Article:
January 28th 2012 was the day of the big event. The jumping was planned to start at noon, with us registering up to an hour ahead of that. Unfortunately, the kids had swimming lessons that conflicted with the plunge. So while they jumped into water assisted by lifeguards, I jumped into freezing water with men specially equipped with scuba gear.
Betsy and I parked in the middle of a field, next to snow-covered bails of hay. It was 24 degrees outside. There was a huge white circus-like tent set up near the Iowa River, which flowed through the field. I looked at the river. It looked a glass of water that had been sitting in a freezer for a few hours. The edges were iced over and covered with snow while the middle was placid and cold. Next to a tree stump, I leaned my bag that contained my change of clothes. I started to walk towards a bonfire that a group of people were standing around, when one our co-workers, Michele came up to me and Betsy and told us that she had come to cheer us on. Then Bev came up to tell us that she had come, too.Bev is like the ER mom. Her daughter and sister both work there with me and Bev always stopping by to drop off treats. It made me think of my e-mail. I guess that I was bringing my own paparazzi, after all.
As the crowd of people got bigger, Betsy and I decide that we should go register. In the tent, there was a check-in station. We were told that we would be jumping in groups and we were in the fifth and sixth section. As far as I could tell, we were two of the three people that didn’t have any connection to the athletic department. We had half an hour before people were going to start jumping into the water and Betsy decided to strip down to her swimsuit. She wanted to get acclimated to the weather. As I was only wearing swim trunks into the water, I had no plans of disrobing any earlier than I needed. I had done some research on hypothermia and was less worried about that than exposure.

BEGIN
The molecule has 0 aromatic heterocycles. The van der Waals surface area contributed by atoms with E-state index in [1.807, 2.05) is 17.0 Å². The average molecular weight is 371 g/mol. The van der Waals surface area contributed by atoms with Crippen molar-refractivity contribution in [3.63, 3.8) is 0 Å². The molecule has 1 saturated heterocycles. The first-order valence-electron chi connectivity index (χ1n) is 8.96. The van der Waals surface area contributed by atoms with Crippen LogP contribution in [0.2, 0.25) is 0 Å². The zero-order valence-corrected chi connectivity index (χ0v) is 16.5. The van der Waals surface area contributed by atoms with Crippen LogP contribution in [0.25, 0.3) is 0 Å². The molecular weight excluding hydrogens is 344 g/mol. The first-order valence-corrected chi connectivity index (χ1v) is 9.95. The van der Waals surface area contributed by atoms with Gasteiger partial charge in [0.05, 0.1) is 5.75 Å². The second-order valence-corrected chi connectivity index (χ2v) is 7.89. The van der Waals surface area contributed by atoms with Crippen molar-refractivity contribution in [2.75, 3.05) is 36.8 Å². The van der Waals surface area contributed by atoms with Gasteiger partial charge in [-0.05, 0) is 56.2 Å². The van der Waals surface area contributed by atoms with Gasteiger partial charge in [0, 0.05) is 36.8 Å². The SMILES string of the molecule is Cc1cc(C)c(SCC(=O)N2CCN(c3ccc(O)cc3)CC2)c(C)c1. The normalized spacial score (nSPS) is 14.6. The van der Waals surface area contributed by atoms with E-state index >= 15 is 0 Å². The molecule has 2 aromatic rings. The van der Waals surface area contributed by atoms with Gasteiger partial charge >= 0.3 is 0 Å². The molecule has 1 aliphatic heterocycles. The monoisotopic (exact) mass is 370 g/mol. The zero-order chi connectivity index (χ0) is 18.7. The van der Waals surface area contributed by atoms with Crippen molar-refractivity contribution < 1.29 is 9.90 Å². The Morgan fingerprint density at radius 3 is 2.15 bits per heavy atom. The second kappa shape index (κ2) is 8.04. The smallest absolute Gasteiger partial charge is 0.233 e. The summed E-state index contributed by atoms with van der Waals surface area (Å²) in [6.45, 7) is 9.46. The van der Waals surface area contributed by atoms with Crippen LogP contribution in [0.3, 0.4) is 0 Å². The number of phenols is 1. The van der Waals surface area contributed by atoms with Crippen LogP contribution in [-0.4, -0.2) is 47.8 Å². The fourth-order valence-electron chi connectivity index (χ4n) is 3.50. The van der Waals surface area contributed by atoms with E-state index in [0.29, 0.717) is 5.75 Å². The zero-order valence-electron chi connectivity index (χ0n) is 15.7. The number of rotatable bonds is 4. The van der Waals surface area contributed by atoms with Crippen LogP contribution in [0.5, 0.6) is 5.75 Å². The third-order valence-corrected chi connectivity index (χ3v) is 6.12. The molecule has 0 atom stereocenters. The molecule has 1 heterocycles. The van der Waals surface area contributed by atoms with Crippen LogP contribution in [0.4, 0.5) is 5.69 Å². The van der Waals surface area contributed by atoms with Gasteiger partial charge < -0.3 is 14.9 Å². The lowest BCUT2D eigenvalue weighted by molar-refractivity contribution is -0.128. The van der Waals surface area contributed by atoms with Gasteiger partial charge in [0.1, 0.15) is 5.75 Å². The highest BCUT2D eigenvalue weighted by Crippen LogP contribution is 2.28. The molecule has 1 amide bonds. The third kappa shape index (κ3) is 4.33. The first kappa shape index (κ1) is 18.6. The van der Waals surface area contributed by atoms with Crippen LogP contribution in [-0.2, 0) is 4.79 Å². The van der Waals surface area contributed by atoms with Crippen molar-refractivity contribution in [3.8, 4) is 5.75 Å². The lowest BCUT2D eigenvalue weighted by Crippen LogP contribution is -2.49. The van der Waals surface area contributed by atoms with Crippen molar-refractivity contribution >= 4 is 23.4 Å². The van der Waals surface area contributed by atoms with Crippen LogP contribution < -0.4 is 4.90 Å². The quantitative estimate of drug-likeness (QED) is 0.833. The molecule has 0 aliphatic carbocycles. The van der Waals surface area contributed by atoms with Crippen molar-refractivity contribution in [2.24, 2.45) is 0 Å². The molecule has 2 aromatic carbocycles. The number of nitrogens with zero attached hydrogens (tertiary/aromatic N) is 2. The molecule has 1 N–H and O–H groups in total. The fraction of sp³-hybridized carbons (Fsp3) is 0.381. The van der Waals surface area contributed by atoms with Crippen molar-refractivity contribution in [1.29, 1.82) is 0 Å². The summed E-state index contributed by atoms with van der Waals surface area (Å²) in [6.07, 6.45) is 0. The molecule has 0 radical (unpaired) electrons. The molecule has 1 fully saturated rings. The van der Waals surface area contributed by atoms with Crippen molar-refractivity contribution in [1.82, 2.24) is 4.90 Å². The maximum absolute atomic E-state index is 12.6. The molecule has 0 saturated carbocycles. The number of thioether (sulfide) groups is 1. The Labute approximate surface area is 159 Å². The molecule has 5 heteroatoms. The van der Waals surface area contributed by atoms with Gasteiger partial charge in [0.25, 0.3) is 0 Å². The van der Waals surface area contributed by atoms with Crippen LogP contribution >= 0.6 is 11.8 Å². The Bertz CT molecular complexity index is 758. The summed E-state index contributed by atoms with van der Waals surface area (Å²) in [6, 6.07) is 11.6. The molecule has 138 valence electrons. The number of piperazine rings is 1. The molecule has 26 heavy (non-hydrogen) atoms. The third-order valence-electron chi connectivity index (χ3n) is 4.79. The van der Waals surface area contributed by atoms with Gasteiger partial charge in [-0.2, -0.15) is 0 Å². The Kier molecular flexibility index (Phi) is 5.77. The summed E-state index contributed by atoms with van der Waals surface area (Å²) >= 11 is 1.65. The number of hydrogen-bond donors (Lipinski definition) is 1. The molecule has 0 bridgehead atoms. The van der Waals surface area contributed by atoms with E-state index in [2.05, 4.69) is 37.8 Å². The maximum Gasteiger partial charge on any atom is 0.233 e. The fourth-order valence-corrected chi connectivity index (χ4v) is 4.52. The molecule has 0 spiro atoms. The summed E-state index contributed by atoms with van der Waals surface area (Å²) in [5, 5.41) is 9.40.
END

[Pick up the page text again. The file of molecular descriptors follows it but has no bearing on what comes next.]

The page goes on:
When it was nearly time for me to jump, I stripped down to my swim trunks. My entire life, I’ve been overweight and ultra-aware of that fact whenever I am shirtless. As I looked around, I thought about the biological effects of jumping into freezing water. When jumping into cold water, people inhale or gasp. This is what causes many people to drown in freezing water, regardless of how deep the water is. I kept thinking to myself that I needed to remember to breathe. I looked around at the other people that were getting ready to jump themselves. I realized that most of the guys were either former NCAA champions, All-Americans or Olympians. But nobody was taller than my shoulders. I felt like a giant amongst elite athletes. It was an odd feeling.
When it was my turn, I wasn’t nervous. By that point, I was just cold and wanted to get it over with. In the water, they had set up a pole that was the farthest point that we were allowed to go. I stared at the pole until they called my name, at which point I ran and dove into the water. It felt like thousands of tiny needles stabbed me over my entire body. If you’d like to experience the feeling in a much milder way, soak your hand in hot water for a few minutes and then put in a bowl of ice water. I didn’t remember to breath, but I didn’t choke. At this point, my body was on automatic. The only thing that I needed to do was get to that pole. My shoes (a good idea when going into dirty water) sank into the mud and made it difficult to move. As soon as I made it to the pole, I turned around and looked at the cheering crowd. Then I decided that I might as well dive in the water again.